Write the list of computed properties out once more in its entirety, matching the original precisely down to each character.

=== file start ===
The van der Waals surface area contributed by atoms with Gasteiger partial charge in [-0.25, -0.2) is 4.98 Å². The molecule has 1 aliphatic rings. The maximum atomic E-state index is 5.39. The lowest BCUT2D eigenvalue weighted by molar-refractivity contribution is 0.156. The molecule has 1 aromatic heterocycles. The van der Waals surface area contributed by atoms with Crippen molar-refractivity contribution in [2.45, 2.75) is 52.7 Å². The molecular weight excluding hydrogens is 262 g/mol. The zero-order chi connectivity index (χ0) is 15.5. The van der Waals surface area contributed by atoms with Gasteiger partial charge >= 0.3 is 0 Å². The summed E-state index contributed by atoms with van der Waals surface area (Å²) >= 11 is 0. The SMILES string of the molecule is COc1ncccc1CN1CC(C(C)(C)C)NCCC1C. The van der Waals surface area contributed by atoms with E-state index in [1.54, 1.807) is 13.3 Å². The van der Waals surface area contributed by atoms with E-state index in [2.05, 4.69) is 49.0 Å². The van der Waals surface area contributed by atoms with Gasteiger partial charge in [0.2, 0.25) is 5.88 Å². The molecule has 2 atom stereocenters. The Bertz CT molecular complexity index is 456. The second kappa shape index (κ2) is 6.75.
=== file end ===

The van der Waals surface area contributed by atoms with Gasteiger partial charge in [-0.25, -0.2) is 4.98 Å². The molecule has 1 aliphatic rings. The maximum atomic E-state index is 5.39. The lowest BCUT2D eigenvalue weighted by molar-refractivity contribution is 0.156. The molecule has 1 aromatic heterocycles. The van der Waals surface area contributed by atoms with Crippen molar-refractivity contribution in [2.45, 2.75) is 52.7 Å². The molecular weight excluding hydrogens is 262 g/mol. The zero-order chi connectivity index (χ0) is 15.5. The van der Waals surface area contributed by atoms with Gasteiger partial charge >= 0.3 is 0 Å². The summed E-state index contributed by atoms with van der Waals surface area (Å²) >= 11 is 0. The SMILES string of the molecule is COc1ncccc1CN1CC(C(C)(C)C)NCCC1C. The van der Waals surface area contributed by atoms with E-state index in [1.54, 1.807) is 13.3 Å². The van der Waals surface area contributed by atoms with E-state index in [2.05, 4.69) is 49.0 Å². The van der Waals surface area contributed by atoms with Gasteiger partial charge in [0.2, 0.25) is 5.88 Å². The molecule has 2 atom stereocenters. The Bertz CT molecular complexity index is 456. The second kappa shape index (κ2) is 6.75.